Source: FAST Graphs
I expect Stepan to grow its earnings at an excellent rate going forward. Once they overcome some near-term headwinds and some of their recent investments begin to pay off, they should be able to drive excellent returns for shareholders. 18% per year for 5 years may be a little lofty, however, considering the uncertainties in the oil and gas business.
Investors should watch their margins and ROIC going forward. I believe that these metrics will help show how well their growth is progressing. Their goals of driving higher margin growth and building new plants while divesting unprofitable ones should help them emerge as a leaner business.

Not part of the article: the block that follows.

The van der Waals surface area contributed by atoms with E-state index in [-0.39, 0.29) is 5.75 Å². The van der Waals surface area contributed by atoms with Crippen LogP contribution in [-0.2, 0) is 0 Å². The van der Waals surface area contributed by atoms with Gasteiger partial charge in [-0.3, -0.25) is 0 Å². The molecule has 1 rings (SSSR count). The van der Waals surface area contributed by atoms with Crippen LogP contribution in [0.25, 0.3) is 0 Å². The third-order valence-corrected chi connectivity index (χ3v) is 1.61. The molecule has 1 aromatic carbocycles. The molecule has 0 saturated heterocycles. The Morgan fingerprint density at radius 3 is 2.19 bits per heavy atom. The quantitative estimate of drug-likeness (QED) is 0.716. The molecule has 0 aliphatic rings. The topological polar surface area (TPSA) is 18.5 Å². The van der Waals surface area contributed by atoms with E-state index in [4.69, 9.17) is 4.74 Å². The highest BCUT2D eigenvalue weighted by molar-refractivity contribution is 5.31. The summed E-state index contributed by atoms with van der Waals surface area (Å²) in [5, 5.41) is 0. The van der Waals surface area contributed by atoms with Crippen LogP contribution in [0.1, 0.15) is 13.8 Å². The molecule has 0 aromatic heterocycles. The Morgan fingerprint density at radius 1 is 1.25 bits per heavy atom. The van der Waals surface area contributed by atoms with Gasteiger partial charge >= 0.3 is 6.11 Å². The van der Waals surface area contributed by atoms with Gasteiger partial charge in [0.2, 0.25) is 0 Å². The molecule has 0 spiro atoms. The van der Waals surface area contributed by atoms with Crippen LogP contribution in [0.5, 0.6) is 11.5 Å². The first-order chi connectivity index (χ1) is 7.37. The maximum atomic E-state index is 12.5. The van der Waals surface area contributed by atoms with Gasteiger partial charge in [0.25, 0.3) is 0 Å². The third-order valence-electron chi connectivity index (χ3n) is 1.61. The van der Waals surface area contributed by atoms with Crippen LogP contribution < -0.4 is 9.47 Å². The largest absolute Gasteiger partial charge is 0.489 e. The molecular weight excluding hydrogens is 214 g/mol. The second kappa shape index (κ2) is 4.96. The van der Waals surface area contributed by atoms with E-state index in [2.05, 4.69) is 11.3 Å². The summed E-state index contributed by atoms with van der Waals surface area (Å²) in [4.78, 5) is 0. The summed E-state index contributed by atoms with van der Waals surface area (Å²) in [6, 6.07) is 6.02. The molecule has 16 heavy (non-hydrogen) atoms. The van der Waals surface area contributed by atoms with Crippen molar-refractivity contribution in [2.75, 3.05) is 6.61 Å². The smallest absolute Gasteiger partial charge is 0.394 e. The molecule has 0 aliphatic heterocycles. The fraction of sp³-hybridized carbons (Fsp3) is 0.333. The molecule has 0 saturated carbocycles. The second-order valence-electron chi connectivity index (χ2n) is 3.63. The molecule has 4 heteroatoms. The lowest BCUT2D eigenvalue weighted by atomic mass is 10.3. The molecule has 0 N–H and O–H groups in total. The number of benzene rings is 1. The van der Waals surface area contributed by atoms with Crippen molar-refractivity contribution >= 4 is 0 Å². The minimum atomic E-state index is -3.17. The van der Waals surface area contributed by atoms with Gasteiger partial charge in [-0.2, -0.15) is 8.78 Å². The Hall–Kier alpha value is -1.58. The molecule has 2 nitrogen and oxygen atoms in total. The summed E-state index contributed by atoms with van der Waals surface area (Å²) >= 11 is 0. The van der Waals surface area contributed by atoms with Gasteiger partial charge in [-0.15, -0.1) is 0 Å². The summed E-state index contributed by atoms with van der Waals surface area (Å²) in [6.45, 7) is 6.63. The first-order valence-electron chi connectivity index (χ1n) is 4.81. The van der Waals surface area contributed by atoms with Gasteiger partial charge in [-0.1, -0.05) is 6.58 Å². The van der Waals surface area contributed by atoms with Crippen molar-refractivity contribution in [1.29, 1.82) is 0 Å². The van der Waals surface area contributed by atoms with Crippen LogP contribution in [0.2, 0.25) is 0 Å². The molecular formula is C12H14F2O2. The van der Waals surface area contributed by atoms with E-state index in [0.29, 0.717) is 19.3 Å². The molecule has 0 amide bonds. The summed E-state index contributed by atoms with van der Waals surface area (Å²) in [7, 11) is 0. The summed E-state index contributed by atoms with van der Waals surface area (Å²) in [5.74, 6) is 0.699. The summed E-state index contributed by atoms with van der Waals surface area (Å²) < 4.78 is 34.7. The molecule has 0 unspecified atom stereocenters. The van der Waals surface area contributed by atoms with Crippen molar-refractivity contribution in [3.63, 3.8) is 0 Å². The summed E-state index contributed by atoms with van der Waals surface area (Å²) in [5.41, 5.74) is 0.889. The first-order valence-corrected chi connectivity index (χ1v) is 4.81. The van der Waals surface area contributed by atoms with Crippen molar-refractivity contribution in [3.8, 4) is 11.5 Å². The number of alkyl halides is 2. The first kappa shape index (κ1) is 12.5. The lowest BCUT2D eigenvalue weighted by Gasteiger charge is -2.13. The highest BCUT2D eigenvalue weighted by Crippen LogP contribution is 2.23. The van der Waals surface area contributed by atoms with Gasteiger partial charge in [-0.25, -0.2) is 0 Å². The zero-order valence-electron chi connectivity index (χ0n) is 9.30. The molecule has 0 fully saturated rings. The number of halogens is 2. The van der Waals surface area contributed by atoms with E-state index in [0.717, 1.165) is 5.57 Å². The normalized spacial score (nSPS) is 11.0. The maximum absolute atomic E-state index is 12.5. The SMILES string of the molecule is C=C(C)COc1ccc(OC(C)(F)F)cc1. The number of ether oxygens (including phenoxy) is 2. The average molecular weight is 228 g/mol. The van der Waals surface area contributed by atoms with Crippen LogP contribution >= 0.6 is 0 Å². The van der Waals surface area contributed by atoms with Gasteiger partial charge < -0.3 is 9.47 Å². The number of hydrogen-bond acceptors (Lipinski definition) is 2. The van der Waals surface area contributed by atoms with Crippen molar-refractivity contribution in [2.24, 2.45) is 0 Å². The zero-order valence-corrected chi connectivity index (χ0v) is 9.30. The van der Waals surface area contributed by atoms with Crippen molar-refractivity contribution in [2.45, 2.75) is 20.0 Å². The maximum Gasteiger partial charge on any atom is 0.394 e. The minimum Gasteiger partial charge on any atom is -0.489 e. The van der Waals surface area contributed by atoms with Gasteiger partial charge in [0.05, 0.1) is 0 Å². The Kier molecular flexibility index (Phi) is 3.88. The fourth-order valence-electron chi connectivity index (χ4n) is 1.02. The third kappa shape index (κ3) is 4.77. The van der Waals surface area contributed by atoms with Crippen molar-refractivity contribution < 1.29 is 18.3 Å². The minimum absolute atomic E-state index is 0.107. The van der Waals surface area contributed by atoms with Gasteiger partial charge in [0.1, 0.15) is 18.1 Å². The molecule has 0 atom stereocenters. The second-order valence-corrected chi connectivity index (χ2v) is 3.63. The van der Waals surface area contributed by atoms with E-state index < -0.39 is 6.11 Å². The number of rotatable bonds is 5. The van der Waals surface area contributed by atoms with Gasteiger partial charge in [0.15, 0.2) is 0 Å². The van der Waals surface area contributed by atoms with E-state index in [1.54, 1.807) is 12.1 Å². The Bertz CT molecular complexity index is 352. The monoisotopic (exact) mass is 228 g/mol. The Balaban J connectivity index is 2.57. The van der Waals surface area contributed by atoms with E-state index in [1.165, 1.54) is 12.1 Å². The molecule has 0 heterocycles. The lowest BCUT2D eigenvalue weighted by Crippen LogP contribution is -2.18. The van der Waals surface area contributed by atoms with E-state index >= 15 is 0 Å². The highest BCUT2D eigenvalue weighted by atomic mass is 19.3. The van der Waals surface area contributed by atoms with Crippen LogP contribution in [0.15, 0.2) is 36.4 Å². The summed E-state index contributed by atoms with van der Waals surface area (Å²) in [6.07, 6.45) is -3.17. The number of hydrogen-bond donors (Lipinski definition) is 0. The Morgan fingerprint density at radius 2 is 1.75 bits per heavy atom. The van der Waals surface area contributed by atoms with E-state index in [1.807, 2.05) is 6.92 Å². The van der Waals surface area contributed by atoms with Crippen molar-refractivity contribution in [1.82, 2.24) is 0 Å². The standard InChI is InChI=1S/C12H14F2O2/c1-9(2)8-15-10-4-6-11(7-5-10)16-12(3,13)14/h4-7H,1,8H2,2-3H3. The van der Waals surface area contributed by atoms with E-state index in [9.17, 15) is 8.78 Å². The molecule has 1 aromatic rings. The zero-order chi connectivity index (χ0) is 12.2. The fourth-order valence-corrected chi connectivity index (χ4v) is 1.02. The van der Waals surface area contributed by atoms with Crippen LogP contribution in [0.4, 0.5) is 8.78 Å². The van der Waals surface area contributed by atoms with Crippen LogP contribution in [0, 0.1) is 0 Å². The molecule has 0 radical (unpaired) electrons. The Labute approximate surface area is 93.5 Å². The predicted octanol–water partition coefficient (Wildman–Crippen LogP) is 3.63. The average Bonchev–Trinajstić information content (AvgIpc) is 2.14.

Stepan is an interesting company trading with a margin of safety to fair value. Their growth prospects are intriguing, as well as their dividend growth record. I believe this represents an attractive entry point to this company.
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Financial statistics were sourced from FinViz, unless otherwise stated. This article is for informational purposes only and is not a formal recommendation to buy or sell any stock. Please do your own due diligence and/or consult a financial professional prior to making investment decisions.
Disclosure: I/we have no positions in any stocks mentioned, but may initiate a long position in SCL over the next 72 hours.
I wrote this article myself, and it expresses my own opinions. I am not receiving compensation for it (other than from Seeking Alpha). I have no business relationship with any company whose stock is mentioned in this article.